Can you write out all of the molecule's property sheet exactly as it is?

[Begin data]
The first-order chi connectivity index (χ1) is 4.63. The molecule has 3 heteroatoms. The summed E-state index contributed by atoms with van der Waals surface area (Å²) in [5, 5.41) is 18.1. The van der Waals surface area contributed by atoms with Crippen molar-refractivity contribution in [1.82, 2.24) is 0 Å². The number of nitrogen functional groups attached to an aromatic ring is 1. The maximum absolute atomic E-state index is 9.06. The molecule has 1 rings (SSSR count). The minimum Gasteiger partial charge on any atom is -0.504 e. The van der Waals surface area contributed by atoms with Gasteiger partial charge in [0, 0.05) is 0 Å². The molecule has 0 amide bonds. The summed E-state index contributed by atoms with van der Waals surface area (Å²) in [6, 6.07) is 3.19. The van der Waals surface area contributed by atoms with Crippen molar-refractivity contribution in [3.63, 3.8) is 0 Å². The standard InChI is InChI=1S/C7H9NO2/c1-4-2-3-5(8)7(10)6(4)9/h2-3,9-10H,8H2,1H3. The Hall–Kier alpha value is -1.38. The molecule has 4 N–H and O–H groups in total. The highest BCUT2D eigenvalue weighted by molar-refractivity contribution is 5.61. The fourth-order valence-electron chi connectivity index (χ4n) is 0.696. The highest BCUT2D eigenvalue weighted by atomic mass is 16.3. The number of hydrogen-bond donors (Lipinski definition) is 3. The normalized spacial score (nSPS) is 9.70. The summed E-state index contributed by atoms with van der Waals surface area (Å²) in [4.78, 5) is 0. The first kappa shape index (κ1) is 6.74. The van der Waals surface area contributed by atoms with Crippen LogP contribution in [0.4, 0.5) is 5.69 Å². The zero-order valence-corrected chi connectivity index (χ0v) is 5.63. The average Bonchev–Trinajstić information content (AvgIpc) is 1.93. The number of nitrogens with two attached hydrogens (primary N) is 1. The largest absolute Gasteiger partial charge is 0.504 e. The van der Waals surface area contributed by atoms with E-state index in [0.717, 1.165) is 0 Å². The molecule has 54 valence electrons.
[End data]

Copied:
The first-order chi connectivity index (χ1) is 4.63. The molecule has 3 heteroatoms. The summed E-state index contributed by atoms with van der Waals surface area (Å²) in [5, 5.41) is 18.1. The van der Waals surface area contributed by atoms with Crippen molar-refractivity contribution in [1.82, 2.24) is 0 Å². The number of nitrogen functional groups attached to an aromatic ring is 1. The maximum absolute atomic E-state index is 9.06. The molecule has 1 rings (SSSR count). The minimum Gasteiger partial charge on any atom is -0.504 e. The van der Waals surface area contributed by atoms with Gasteiger partial charge in [0, 0.05) is 0 Å². The molecule has 0 amide bonds. The summed E-state index contributed by atoms with van der Waals surface area (Å²) in [6, 6.07) is 3.19. The van der Waals surface area contributed by atoms with Crippen molar-refractivity contribution in [3.63, 3.8) is 0 Å². The standard InChI is InChI=1S/C7H9NO2/c1-4-2-3-5(8)7(10)6(4)9/h2-3,9-10H,8H2,1H3. The Hall–Kier alpha value is -1.38. The molecule has 4 N–H and O–H groups in total. The highest BCUT2D eigenvalue weighted by molar-refractivity contribution is 5.61. The fourth-order valence-electron chi connectivity index (χ4n) is 0.696. The highest BCUT2D eigenvalue weighted by atomic mass is 16.3. The number of hydrogen-bond donors (Lipinski definition) is 3. The normalized spacial score (nSPS) is 9.70. The summed E-state index contributed by atoms with van der Waals surface area (Å²) in [4.78, 5) is 0. The first kappa shape index (κ1) is 6.74. The van der Waals surface area contributed by atoms with Crippen LogP contribution in [0.4, 0.5) is 5.69 Å². The zero-order valence-corrected chi connectivity index (χ0v) is 5.63. The average Bonchev–Trinajstić information content (AvgIpc) is 1.93. The number of nitrogens with two attached hydrogens (primary N) is 1. The largest absolute Gasteiger partial charge is 0.504 e. The van der Waals surface area contributed by atoms with E-state index in [0.717, 1.165) is 0 Å². The molecule has 54 valence electrons.